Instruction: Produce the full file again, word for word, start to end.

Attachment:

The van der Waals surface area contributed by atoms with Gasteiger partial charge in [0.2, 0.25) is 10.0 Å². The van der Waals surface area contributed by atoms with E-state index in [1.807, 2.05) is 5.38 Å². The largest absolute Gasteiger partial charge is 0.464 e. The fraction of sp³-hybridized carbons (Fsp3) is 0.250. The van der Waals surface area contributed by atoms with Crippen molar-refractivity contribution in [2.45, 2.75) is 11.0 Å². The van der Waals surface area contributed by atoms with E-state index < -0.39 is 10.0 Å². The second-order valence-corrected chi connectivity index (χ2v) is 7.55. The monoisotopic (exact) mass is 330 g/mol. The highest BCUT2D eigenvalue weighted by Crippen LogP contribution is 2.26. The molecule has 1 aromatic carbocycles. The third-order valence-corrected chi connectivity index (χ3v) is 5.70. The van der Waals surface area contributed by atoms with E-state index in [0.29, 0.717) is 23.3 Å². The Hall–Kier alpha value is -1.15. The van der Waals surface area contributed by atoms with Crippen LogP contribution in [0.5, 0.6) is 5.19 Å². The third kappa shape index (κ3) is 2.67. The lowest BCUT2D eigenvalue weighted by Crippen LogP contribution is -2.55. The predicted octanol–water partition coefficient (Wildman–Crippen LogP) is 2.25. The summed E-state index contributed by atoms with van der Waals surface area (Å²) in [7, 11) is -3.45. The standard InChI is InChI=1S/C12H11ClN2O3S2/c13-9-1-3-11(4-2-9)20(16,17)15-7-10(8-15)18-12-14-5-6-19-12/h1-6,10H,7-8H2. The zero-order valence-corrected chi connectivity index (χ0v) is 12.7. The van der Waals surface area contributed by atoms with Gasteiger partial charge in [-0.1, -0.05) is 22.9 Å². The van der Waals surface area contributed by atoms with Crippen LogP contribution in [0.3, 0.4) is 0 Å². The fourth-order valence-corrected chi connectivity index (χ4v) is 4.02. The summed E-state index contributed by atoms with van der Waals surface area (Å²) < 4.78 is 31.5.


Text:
The van der Waals surface area contributed by atoms with Gasteiger partial charge in [0.2, 0.25) is 10.0 Å². The van der Waals surface area contributed by atoms with E-state index in [1.807, 2.05) is 5.38 Å². The largest absolute Gasteiger partial charge is 0.464 e. The fraction of sp³-hybridized carbons (Fsp3) is 0.250. The van der Waals surface area contributed by atoms with Crippen molar-refractivity contribution in [2.45, 2.75) is 11.0 Å². The van der Waals surface area contributed by atoms with E-state index < -0.39 is 10.0 Å². The second-order valence-corrected chi connectivity index (χ2v) is 7.55. The monoisotopic (exact) mass is 330 g/mol. The highest BCUT2D eigenvalue weighted by Crippen LogP contribution is 2.26. The molecule has 1 aromatic carbocycles. The third-order valence-corrected chi connectivity index (χ3v) is 5.70. The van der Waals surface area contributed by atoms with E-state index in [0.29, 0.717) is 23.3 Å². The Hall–Kier alpha value is -1.15. The van der Waals surface area contributed by atoms with Crippen LogP contribution in [0.5, 0.6) is 5.19 Å². The third kappa shape index (κ3) is 2.67. The lowest BCUT2D eigenvalue weighted by Crippen LogP contribution is -2.55. The predicted octanol–water partition coefficient (Wildman–Crippen LogP) is 2.25. The summed E-state index contributed by atoms with van der Waals surface area (Å²) in [7, 11) is -3.45. The standard InChI is InChI=1S/C12H11ClN2O3S2/c13-9-1-3-11(4-2-9)20(16,17)15-7-10(8-15)18-12-14-5-6-19-12/h1-6,10H,7-8H2. The zero-order valence-corrected chi connectivity index (χ0v) is 12.7. The van der Waals surface area contributed by atoms with Gasteiger partial charge in [-0.1, -0.05) is 22.9 Å². The van der Waals surface area contributed by atoms with Crippen LogP contribution in [0.3, 0.4) is 0 Å². The fourth-order valence-corrected chi connectivity index (χ4v) is 4.02. The summed E-state index contributed by atoms with van der Waals surface area (Å²) < 4.78 is 31.5.